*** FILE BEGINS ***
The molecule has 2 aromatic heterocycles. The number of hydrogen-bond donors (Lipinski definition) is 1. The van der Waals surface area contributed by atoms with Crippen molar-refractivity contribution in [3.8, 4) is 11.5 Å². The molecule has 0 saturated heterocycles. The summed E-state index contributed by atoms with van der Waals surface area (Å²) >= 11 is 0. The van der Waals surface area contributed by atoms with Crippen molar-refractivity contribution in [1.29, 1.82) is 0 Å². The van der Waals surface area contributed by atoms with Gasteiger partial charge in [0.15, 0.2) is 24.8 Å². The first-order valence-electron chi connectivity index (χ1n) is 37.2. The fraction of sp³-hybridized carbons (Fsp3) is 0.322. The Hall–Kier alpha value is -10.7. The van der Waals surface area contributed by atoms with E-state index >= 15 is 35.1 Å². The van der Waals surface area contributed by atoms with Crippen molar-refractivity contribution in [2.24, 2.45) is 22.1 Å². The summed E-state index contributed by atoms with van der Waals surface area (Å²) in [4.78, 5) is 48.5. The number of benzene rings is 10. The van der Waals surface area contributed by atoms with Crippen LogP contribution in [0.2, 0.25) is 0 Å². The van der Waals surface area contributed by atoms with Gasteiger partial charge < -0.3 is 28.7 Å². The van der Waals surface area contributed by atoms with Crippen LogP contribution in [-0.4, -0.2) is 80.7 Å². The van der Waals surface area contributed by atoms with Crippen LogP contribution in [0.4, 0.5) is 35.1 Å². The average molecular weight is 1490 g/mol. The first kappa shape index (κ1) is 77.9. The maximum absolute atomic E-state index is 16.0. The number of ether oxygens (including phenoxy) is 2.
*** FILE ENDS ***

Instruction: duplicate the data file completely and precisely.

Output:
The molecule has 2 aromatic heterocycles. The number of hydrogen-bond donors (Lipinski definition) is 1. The van der Waals surface area contributed by atoms with Crippen molar-refractivity contribution in [3.8, 4) is 11.5 Å². The molecule has 0 saturated heterocycles. The summed E-state index contributed by atoms with van der Waals surface area (Å²) >= 11 is 0. The van der Waals surface area contributed by atoms with Crippen molar-refractivity contribution in [1.29, 1.82) is 0 Å². The van der Waals surface area contributed by atoms with Gasteiger partial charge in [0.15, 0.2) is 24.8 Å². The first-order valence-electron chi connectivity index (χ1n) is 37.2. The fraction of sp³-hybridized carbons (Fsp3) is 0.322. The Hall–Kier alpha value is -10.7. The van der Waals surface area contributed by atoms with E-state index >= 15 is 35.1 Å². The van der Waals surface area contributed by atoms with Crippen molar-refractivity contribution in [2.24, 2.45) is 22.1 Å². The summed E-state index contributed by atoms with van der Waals surface area (Å²) in [4.78, 5) is 48.5. The number of benzene rings is 10. The van der Waals surface area contributed by atoms with Crippen LogP contribution in [0.2, 0.25) is 0 Å². The van der Waals surface area contributed by atoms with Gasteiger partial charge < -0.3 is 28.7 Å². The van der Waals surface area contributed by atoms with Crippen LogP contribution in [-0.4, -0.2) is 80.7 Å². The van der Waals surface area contributed by atoms with Crippen LogP contribution in [0.4, 0.5) is 35.1 Å². The average molecular weight is 1490 g/mol. The first kappa shape index (κ1) is 77.9. The maximum absolute atomic E-state index is 16.0. The number of ether oxygens (including phenoxy) is 2.